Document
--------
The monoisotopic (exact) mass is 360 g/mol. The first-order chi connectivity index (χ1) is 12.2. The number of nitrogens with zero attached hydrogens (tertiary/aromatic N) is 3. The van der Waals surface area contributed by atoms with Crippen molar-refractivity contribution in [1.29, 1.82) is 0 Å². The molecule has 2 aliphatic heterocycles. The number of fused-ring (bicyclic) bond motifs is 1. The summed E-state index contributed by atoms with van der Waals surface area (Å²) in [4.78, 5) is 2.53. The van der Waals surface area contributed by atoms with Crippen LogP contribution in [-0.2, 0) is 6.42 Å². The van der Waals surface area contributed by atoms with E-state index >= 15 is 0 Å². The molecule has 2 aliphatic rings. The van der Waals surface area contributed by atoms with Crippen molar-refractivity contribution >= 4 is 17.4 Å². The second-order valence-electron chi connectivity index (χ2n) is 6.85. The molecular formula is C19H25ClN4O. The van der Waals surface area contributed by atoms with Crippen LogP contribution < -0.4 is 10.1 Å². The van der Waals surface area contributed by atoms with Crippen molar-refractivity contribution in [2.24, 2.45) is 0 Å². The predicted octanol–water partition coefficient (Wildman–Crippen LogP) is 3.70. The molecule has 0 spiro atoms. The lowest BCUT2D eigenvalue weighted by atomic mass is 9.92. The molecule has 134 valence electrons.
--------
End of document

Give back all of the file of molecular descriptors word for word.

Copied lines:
The monoisotopic (exact) mass is 360 g/mol. The first-order chi connectivity index (χ1) is 12.2. The number of nitrogens with zero attached hydrogens (tertiary/aromatic N) is 3. The van der Waals surface area contributed by atoms with Crippen molar-refractivity contribution in [1.29, 1.82) is 0 Å². The molecule has 2 aliphatic heterocycles. The number of fused-ring (bicyclic) bond motifs is 1. The summed E-state index contributed by atoms with van der Waals surface area (Å²) in [4.78, 5) is 2.53. The van der Waals surface area contributed by atoms with Crippen LogP contribution in [-0.2, 0) is 6.42 Å². The van der Waals surface area contributed by atoms with E-state index >= 15 is 0 Å². The molecule has 2 aliphatic rings. The van der Waals surface area contributed by atoms with Crippen molar-refractivity contribution >= 4 is 17.4 Å². The second-order valence-electron chi connectivity index (χ2n) is 6.85. The molecular formula is C19H25ClN4O. The van der Waals surface area contributed by atoms with Crippen LogP contribution < -0.4 is 10.1 Å². The van der Waals surface area contributed by atoms with Crippen molar-refractivity contribution in [2.24, 2.45) is 0 Å². The predicted octanol–water partition coefficient (Wildman–Crippen LogP) is 3.70. The molecule has 0 spiro atoms. The lowest BCUT2D eigenvalue weighted by atomic mass is 9.92. The molecule has 134 valence electrons.